Peacock Preview: PUNKY BREWSTER

Feb 24 Posted by in Features, Preview | Comments

It’s been over 30 years since Penelope “Punky” Brewster (Soleil Moon Frye) graced our TV screens, but she’s back in Peacock’s new continuation of the iconic 80s sitcom Punky Brewster. Punky is now a professional photographer, following in the footsteps of her foster father Henry Warnimont. While she used to work as a photojournalist, Punky now mainly just covers weddings and parties. Punky is recently divorced from musician Travis (Freddie Prinze Jr.), and lives in the downtown Chicago apartment that Henry left to her. She and Travis have three children. Daughter Hannah (Lauren Lindsey Donzis) is 15 and is just starting to date and want her independence. Adopted sons Diego (Noah Cottrell) and Daniel (Oliver De Los Santos) couldn’t be more different from one another. While Diego is your typical messy boy who likes video games and sports, his younger brother marches to the beat of his own drum, and is quieter and more kempt. As Punky is trying to figure out her own life as a single mother, Travis returns from a concert tour and wants to spend more time with his kids. He is constantly popping in unannounced like he still lives there. Though this doesn’t seem to bother Punky as she and Travis are getting along better now than when they were married.

Punky still keeps in touch with childhood best friend Cherie (Cherie Johnson), who now runs Fenster Hall, the home where Punky lived before Henry took her in. While visiting Cherie at work, Punky meets Izzy (Quinn Copeland), a spunky young girl who reminds her a lot of herself when she was Izzy’s age. Izzy has been in and out of foster homes but never found anyone she has clicked with. So Punky decides to welcome Izzy into her own home, where she immediately clicks with the other children and finally feels a sense of family. Meanwhile, Izzy helps Punky rediscover her Punky Power, starting with those iconic mismatched shoes.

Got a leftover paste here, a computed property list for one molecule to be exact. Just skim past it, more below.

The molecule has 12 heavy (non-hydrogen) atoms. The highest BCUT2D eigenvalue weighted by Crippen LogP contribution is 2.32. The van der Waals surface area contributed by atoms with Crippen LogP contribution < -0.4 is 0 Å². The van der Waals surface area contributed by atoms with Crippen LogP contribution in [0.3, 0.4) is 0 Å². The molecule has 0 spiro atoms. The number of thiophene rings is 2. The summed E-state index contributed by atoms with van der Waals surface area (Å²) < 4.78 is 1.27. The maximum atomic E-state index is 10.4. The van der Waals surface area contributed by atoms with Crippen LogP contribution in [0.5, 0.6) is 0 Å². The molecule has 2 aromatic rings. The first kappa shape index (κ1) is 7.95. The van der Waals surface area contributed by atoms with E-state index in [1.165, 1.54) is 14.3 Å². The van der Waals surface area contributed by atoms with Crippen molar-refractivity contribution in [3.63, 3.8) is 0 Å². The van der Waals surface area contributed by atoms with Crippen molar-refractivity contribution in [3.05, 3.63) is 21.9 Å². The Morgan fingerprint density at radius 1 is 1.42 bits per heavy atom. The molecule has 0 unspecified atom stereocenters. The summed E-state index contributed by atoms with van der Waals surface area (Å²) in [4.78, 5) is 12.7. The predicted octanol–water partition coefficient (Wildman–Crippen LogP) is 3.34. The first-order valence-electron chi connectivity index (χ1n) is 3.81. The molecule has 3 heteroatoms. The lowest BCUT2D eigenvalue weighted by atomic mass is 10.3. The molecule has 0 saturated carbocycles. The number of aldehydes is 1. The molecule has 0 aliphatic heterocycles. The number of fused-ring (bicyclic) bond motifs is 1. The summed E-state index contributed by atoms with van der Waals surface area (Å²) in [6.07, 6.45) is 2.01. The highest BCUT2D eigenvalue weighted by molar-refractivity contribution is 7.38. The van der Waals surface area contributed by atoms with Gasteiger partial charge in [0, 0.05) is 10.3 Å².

I was a big fan of the original Punky Brewster series, watching it regularly as a kid, so I was really excited for this reboot. I’ve checked out the first 6 episodes of this new series, and I’m happy to say it really recaptures the tone and feeling of the original. Yes, it may be sappy and cheesy at times, but that’s what made the original so great as well. The actors all have great chemistry and comedic timing, and make these characters feel like they could be a real family. Izzy fits in perfectly with the rest of the family, while also evoking memories of the original young Punky Brewster. I found myself constantly grinning as I binged through these episodes.

The new series feels just like the classic sitcom, with witty writing, all the familiar catchphrases, and some hilarious situations. Many of the episodes mine classic sitcom tropes and wacky situations for comedic results, and even though many of these are familiar areas, they still worked and made me laugh. This reminded me a lot of how Fuller House handled its revival. The series also explores some more progressive areas. In the opener, we see Daniel experimenting with nail polish and eye-liner and the topic of gender identity comes up. However, this whole idea seems to then completely disappear until episode 6 when he randomly wears a sarong to school and the topic resurfaces. We also find out that Cherie is dating a lawyer named Lauren (Jasika Nicole, Fringe, The Good Doctor), but this is more seamlessly introduced and not turned into a big “special episode” type of situation.

The episodes also feature some great guest stars, such as some recognizable comedic actors and some WWE Superstars, and even a cameo from Margaux Kramer (Ami Foster). I look forward to checking out the rest of the season when it releases tomorrow, and hopefully we’ll see even more original characters make an appearance.

At launch, all 10 half-hour episodes of the first season of Punky Brewster will be available to watch for Peacock Premium subscribers, while those with the basic free tier should be able to at least check out the first episode.